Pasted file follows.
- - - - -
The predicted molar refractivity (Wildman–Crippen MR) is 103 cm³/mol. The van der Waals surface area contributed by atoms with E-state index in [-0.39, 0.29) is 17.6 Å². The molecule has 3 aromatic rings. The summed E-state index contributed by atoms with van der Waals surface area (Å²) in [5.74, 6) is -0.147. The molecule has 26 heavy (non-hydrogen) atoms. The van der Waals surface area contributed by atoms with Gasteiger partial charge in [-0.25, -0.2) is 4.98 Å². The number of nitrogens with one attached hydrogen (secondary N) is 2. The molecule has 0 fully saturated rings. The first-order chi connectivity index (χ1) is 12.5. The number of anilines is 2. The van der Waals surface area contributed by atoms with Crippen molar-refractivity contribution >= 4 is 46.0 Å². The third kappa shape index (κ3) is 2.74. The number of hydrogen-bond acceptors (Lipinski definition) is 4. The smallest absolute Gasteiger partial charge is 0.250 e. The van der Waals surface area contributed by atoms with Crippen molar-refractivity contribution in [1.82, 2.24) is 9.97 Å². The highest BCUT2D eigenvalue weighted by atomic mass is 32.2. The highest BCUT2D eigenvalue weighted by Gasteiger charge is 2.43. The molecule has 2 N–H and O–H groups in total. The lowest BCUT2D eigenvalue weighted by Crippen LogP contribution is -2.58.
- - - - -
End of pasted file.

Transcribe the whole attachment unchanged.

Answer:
The predicted molar refractivity (Wildman–Crippen MR) is 103 cm³/mol. The van der Waals surface area contributed by atoms with E-state index in [-0.39, 0.29) is 17.6 Å². The molecule has 3 aromatic rings. The summed E-state index contributed by atoms with van der Waals surface area (Å²) in [5.74, 6) is -0.147. The molecule has 26 heavy (non-hydrogen) atoms. The van der Waals surface area contributed by atoms with Gasteiger partial charge in [-0.25, -0.2) is 4.98 Å². The number of nitrogens with one attached hydrogen (secondary N) is 2. The molecule has 0 fully saturated rings. The first-order chi connectivity index (χ1) is 12.5. The number of anilines is 2. The van der Waals surface area contributed by atoms with Crippen molar-refractivity contribution >= 4 is 46.0 Å². The third kappa shape index (κ3) is 2.74. The number of hydrogen-bond acceptors (Lipinski definition) is 4. The smallest absolute Gasteiger partial charge is 0.250 e. The van der Waals surface area contributed by atoms with Crippen molar-refractivity contribution in [1.82, 2.24) is 9.97 Å². The highest BCUT2D eigenvalue weighted by atomic mass is 32.2. The highest BCUT2D eigenvalue weighted by Gasteiger charge is 2.43. The molecule has 2 N–H and O–H groups in total. The lowest BCUT2D eigenvalue weighted by Crippen LogP contribution is -2.58.